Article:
• 8. uncommon for a runner to be thrown out at first base on an apparent single to right.” According to Thornley, although the Millers had a potent offense (no doubt helped by Athletic Park) and were good at putting runs on the board, (averaging 10.5 runs per game overall and 12.7 runs per game in home games), the team’s pitchers and fielders were even more talented when it came to giving up runs. Five times during the season, the Millers allowed more than 30 runs in a game. On August 30th, 1894, at Athletic Park, Minneapolis lost to Indianapolis by a score of 33-23. Mike got involved, hitting a home run in a game lost by the Millers to Grand Rapids on September 4th, 18-4. Good pitchers were apparently a rare commodity, in an era during which a foul ball didn’t count as a strike. Mike joined the team late in the season and wasn’t a regular player. Here’s another view of Athletic Park 8
  • 9. More history of Mike’s early career comes in the form of an article in The Anaconda Standard on June 6th, 1906. Commenting on the arrival of the Tacoma team for a series of games against Butte, the paper describes how manager Lynch would be traveling to Anaconda to visit old friends, including Harry O’Gorman, secretary of the local baseball association, who claims to have “made a pitcher of Lynch back in St. Paul” while he was managing a minor league team there. That must have been after Mike played for John Barnes in Minneapolis, maybe 1895 or so. The Fort Wayne (Indiana) Daily News ran an article in March 1911, reminiscing about the beginnings of baseball in that town. In 1896, a businessman named Stanley Robison established a team in Fort Wayne. Robison was the owner of the Cleveland club of the National League and wanted a place to let some of his young players get experience, so he sent them to Fort Wayne. His third baseman for that season was listed as Mike Lynch. Was it our Mike Lynch? It’s possible – Mike would have been 21 at the time, with some experience under his belt in Minneapolis and St. Paul. Lynch’s next “verified” appearance is in the 1900 Anaconda census, as a railroad baggage man, a job he may have had in order to play baseball. It was common practice for local businessmen to employ a town’s ballplayers, and in this case, not only did Mike A Montana minor league club at the work for the railroad, he turn of the last century 9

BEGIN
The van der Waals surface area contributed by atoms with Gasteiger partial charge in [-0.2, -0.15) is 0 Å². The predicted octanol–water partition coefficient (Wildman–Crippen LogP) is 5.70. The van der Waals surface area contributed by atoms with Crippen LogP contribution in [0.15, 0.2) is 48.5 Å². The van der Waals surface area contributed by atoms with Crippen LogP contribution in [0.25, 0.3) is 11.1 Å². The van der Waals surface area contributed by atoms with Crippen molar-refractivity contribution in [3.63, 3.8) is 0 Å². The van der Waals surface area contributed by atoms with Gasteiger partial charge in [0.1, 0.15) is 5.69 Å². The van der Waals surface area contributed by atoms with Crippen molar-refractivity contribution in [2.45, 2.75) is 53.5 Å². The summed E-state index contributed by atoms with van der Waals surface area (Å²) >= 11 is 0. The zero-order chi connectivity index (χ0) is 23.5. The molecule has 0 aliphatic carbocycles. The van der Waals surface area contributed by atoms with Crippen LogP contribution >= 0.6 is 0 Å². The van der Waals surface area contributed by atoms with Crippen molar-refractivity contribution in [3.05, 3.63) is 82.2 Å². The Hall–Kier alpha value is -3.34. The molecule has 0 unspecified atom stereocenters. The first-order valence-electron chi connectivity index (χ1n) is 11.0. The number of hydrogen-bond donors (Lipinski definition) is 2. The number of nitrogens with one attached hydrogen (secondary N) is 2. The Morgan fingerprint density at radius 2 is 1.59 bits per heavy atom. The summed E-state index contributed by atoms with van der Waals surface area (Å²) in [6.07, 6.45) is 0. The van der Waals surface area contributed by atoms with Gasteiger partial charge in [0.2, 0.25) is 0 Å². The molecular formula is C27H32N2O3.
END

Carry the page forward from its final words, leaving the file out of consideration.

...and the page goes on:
• 10. was living with the superintendent and his family. Maybe Barnes got him the job or recommended him to Jack Grim. Baseball was much more loosely organized back then. There was no consistent structure of major leagues, minor leagues, farm teams, or developmental leagues as there is now. Teams, and whole leagues, opened and closed on almost a daily basis. Teams moved and leagues merged, fell apart and re-constituted themselves with regularity. Pay was low – a couple hundred dollars a month if you were good - and the seasons were long – and 200 or more games were not uncommon. A group of businessmen might start a team, or a league, on short notice, with visions of making it “big,” only to fold up the tents overnight, move to another city, or disappear entirely. Player contracts were bought and sold almost as commodities, if an owner perceived there was financial benefit in doing so. There was a lot of gambling on the games – players were sometimes showered with coins after a particularly good play. Teams could be re-made overnight if there was money to be made on the betting. Jim Price writes in “You Want Stars, Titles, Nicknames? Tacoma’s Got ’Em”: “Owners catered to their hard-core male fans, permitting rough play, rough talk and attacks on umpires. Many players were drunkards and more than a few were illiterate.” In this setting Mike really began his career as a professional ballplayer. The Montana State League that Mike played for in 1900 was brand new that year. It appears, however, that Mike was playing in Anaconda for at least part of 1898 and most of 1899. Several newspaper articles list Mike Lynch on the semi-pro Anaconda team those two years. When the State league was organized in 1900 and played a regular 10 Photo
  • 11. schedule, the newspaper reports make it possible to trace Mike’s path with certainty from that point on. Unfortunately, none of the articles refer back to the previous years, so it can’t be said definitely that the Mike Lynch on the 1899 Anaconda semi-pro team is the same one on the 1900 team – but it seems likely. So here’s the progression as nearly as it can be laid out – 1894 – with the Minneapolis Millers 1895 – St. Paul team (maybe) 1896 – Ft. Wayne, Indiana (maybe) 1897 --? 1898/99 – Anaconda, Montana (probably) 1900 – Anaconda, Montana – definitely Now the story picks up in Anaconda, as reported on the pages of the Anaconda Standard. 11
  • 12. 12